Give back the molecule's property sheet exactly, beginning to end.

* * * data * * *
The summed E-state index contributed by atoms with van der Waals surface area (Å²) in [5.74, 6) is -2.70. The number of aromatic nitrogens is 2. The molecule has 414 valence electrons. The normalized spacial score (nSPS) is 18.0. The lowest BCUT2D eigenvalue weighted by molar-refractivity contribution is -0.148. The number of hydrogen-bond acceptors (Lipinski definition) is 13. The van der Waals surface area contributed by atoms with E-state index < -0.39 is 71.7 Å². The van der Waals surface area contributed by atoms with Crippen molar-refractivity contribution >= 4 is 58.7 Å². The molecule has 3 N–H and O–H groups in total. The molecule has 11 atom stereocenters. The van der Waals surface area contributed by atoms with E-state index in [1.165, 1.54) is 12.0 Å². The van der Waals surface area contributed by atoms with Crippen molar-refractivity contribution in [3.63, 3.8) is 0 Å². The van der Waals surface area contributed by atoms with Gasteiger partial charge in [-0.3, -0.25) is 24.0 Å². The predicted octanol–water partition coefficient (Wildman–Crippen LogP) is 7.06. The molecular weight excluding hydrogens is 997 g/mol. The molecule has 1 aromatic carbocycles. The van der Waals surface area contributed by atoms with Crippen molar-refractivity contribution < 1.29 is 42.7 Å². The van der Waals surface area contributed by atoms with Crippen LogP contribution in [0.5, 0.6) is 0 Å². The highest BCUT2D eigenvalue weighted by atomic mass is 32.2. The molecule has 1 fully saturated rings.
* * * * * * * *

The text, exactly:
The summed E-state index contributed by atoms with van der Waals surface area (Å²) in [5.74, 6) is -2.70. The number of aromatic nitrogens is 2. The molecule has 414 valence electrons. The normalized spacial score (nSPS) is 18.0. The lowest BCUT2D eigenvalue weighted by molar-refractivity contribution is -0.148. The number of hydrogen-bond acceptors (Lipinski definition) is 13. The van der Waals surface area contributed by atoms with E-state index < -0.39 is 71.7 Å². The van der Waals surface area contributed by atoms with Crippen molar-refractivity contribution >= 4 is 58.7 Å². The molecule has 3 N–H and O–H groups in total. The molecule has 11 atom stereocenters. The van der Waals surface area contributed by atoms with E-state index in [1.165, 1.54) is 12.0 Å². The van der Waals surface area contributed by atoms with Crippen molar-refractivity contribution in [3.63, 3.8) is 0 Å². The van der Waals surface area contributed by atoms with Gasteiger partial charge in [-0.3, -0.25) is 24.0 Å². The predicted octanol–water partition coefficient (Wildman–Crippen LogP) is 7.06. The molecular weight excluding hydrogens is 997 g/mol. The molecule has 1 aromatic carbocycles. The van der Waals surface area contributed by atoms with Crippen molar-refractivity contribution < 1.29 is 42.7 Å². The van der Waals surface area contributed by atoms with Crippen LogP contribution in [0.5, 0.6) is 0 Å². The highest BCUT2D eigenvalue weighted by atomic mass is 32.2. The molecule has 1 fully saturated rings.